"You campaign in poetry but you must govern in prose"
Mario Cuomo - former governor of New York.
By Ignacio Ramonet
The Poles call it the law of lustration, a term meaning ritual purification; the word has strong connotations of repentance and penitence in Poland, where history and Catholicism are so closely intertwined.
Under the law, which was passed last October and entered into force on 15 March this year, 700,000 Poles are required to confess any collaboration with the communists between 1945 and 1989. All senior civil servants, university professors, lawyers, headmasters and journalists born before 1972 must now confess their past sins by 15 May.
They must all fill in a form and answer the question: “Did you secretly and knowingly collaborate with the former communist security services?” The forms must be handed to their immediate superiors, who will forward them to the Institute of National Memory in Warsaw, which will check its records and issue a certificate of political purity. Journalists employed in any public service will be dismissed automatically if they collaborated. Anyone who refuses to answer the question or who is proved to have lied may be banned from their profession for 10 years.
This mad law, which is causing uproar in the European Union, makes the McCarthyites of the United States in the 1950s look like amateurs at the practise of anti-communism. It is the main feature of a witchhunt launched by the authorities after the conservative president, Lech Kaczynski, and his twin brother, prime minister Jaroskaw Kaczynski, came to power in Poland in October 2005.
Many Poles consider the law to be unconstitutional because it requires citizens to prove that they did not do something. It may be quashed by the Constitutional Court, which will deliver its verdict in May.
The ruling rightwing, Catholic and nationalist coalition (the Kaczynski brothers’ Law and Justice party, the agrarian Self Defence party and the League of Polish Families) is pursuing a disturbing policy of tough enforcement of moral values. Roman Giertych, deputy prime minister, minister of education and leader of the League, has just tabled a homophobic bill, causing more international uproar and protests from human rights organisations. Under the bill, which could be presented within a month, any person disclosing their homosexuality “or any other sexual deviation” in a university or scholastic establishment would be liable to a fine, dismissal or a term of imprisonment.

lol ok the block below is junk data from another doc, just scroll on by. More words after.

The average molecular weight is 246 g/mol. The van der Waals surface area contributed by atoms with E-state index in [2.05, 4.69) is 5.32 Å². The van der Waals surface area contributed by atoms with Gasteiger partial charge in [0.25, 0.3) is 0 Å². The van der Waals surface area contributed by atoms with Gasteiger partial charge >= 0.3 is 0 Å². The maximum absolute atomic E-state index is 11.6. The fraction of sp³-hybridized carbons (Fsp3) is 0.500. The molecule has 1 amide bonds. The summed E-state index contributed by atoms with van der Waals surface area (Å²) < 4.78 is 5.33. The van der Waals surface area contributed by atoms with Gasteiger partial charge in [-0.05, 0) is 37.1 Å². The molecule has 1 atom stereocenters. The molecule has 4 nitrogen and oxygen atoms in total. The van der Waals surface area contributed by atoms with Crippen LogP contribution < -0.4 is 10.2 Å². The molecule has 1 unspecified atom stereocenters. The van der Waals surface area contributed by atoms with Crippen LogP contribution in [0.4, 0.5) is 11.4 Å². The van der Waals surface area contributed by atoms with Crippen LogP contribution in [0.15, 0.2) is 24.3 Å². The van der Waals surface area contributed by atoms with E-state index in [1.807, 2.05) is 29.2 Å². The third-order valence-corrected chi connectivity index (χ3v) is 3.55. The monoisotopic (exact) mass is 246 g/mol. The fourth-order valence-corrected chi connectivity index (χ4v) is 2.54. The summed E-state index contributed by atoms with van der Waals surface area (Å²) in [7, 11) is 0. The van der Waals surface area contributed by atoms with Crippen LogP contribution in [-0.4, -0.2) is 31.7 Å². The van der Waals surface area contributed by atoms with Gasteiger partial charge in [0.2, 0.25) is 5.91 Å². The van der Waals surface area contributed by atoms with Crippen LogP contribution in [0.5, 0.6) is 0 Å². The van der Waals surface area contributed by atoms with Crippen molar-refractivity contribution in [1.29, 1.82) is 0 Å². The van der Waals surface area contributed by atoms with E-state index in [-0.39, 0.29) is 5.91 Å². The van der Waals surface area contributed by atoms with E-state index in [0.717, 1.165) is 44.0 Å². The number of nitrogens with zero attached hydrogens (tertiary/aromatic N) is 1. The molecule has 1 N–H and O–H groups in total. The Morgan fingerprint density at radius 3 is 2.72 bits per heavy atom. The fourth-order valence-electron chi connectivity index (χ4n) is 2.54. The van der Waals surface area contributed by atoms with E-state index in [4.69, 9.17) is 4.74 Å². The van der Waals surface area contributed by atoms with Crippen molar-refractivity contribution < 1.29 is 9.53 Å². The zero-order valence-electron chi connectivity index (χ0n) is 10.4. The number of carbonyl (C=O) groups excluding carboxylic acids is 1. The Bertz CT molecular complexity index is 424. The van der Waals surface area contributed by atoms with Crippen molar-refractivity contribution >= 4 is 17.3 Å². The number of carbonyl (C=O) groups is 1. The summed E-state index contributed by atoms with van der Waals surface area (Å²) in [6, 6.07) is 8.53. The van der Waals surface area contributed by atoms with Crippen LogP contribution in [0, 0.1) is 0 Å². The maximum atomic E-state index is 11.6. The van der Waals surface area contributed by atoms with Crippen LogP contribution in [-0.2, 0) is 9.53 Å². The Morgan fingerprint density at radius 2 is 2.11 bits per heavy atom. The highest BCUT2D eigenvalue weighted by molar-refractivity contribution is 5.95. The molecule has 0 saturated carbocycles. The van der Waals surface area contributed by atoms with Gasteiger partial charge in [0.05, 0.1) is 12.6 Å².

The minister’s father, the League MEP Maciej Giertych, caused protests in February when he published an antisemitic pamphlet, paid for by the European parliament and issued under its logo, containing such statements as “the Jews create their own ghettos” and “antisemitism is not racism”.
These anti-communist purges and attempts to reimpose an authoritarian moral order in Poland — and also to some extent in Ukraine, Lithuania and other countries formerly in the eastern bloc — conceal a worrying nostalgia for the period before the second world war, when racism was blatant. Some of those caught up in the current wave of revisionism go as far as extolling collaboration with the Third Reich against the Soviet Union.
The idea, so popular with the media, that Putin’s Russia is merely a covert extension of the old USSR inspires the spirit that prompted Warsaw to agree to instal on Polish territory the anti-missile shield designed by the Pentagon to protect the United States. It did that without deigning to consult its partners in the EU and Nato. Which goes to show that paranoia in politics can lead not only to spiritual atrophy but also to a special form of treachery.